Legislative Assembly for the ACT: 2004 Week 01 Hansard (Thursday, 9 December 2004) . . Page.. 308 ..
Peter Meyer was a rare connoisseur—he knew the value of most things but cared little for the price of anything. He lived his life intuitively—it was never about storing away social or economical capital in a calculated way. All his qualities, his wit, his courage, his kindness, his intelligence, his loyalty, his taste, his gentleness—his sheer presence—had nothing to do with self-aggrandisement … None of what fascinated him was mere affectation—he lived and breathed it. Whether playing pool or scrabble, drawing his fabulous cartoons, rediscovering painting, or sharing time with those he cared about. Common to us all will be a sense of gratitude for the privilege of having known him.
That is why Peter had so many people who loved him, cared for him and had no compunction about being his friend. Another friend of Peter’s, Nick Szentkuti, once said to Rosalind: “Rosalind, I am not Peter’s friend because I feel sorry for him. I am his friend because he is intelligent and funny and he is my best friend.” And he was.
Peter was very fond of good food but was always as skinny as a rake from walking everywhere. I remember Peter once recommending a restaurant to me in Surry Hills as a great place to go. He said, “The food is great and, even if you walk in looking like a beggar, they treat you like Jesus Christ.” He was quite right: the food was excellent and you really did get treated like the Messiah when you walked through the front door.
On another occasion I remember Peter had got his mother to drive him over to our house earlier than was required for dinner. He had great anticipation of my mother’s beef olives. I do not think Mum had actually made them that night, but Peter spent the entire evening enthusing and reminiscing about Mum’s beef olives.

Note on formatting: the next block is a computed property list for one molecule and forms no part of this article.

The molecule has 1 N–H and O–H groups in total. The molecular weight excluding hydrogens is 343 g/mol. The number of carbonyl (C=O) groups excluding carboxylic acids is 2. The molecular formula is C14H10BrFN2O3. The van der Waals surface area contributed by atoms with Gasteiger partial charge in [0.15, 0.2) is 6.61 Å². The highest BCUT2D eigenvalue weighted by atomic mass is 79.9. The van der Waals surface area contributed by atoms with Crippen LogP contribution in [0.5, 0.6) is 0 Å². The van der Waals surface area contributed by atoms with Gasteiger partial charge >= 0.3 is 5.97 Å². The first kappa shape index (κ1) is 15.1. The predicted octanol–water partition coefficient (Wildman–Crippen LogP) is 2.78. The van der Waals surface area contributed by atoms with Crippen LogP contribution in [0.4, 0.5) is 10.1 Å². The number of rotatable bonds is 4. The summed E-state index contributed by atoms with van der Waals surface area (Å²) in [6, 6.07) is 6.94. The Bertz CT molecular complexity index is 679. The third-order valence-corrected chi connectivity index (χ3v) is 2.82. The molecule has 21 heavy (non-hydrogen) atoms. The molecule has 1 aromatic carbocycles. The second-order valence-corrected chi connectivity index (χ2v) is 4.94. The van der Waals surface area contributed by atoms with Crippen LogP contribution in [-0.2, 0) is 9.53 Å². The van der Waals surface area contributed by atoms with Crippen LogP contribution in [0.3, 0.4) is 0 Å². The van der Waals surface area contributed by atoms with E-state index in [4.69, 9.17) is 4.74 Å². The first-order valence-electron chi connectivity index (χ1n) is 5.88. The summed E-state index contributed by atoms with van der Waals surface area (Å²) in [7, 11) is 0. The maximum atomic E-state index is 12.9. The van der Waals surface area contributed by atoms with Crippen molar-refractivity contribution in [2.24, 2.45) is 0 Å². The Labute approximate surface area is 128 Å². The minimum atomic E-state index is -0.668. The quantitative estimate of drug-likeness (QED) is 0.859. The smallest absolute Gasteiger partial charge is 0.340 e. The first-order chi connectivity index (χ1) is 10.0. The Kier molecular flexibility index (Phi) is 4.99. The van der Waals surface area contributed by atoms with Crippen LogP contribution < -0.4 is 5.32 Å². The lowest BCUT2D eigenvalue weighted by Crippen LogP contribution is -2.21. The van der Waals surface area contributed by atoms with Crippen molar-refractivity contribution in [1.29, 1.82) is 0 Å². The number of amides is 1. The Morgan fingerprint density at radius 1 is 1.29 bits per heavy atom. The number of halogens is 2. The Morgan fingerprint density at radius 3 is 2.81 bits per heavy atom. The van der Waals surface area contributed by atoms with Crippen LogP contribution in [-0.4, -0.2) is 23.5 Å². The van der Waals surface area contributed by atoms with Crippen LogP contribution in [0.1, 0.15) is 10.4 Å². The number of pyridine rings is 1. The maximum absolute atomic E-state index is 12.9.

Given everything Peter had to contend with given his schizophrenia, it would not have been surprising if he had become self-obsessed. But Peter was always considerate of others, and went out of his way to help them. Peter saved me from a very difficult situation at a critical point in my life. Without Peter’s intervention, I doubt that my sanity, and possibly my life, would have remained intact. For Peter’s actions at that time I will never have words enough of thanks.
On 1 January 2003, Peter killed himself. He could no longer live with all the voices that plotted against him, belittled and demeaned him. For the rest of the world, we are far poorer beings without him.
I have made this speech today because his mother recently released her book, A Window Into Schizophrenia—my brown bear and it makes for insightful reading for anybody dealing with a loved one who has schizophrenia.
MR SMYTH (Brindabella—Leader of the Opposition) (6.00): On behalf of the entire opposition, I would like to offer season’s greetings and good cheer to all 17 members of the Assembly and their families; to you, Mr Speaker, in particular, for the leadership you offer us and the way that you conduct the Assembly; to the Clerk, who is not present and is probably dreaming of Christmas with his new wife; and to all the staff.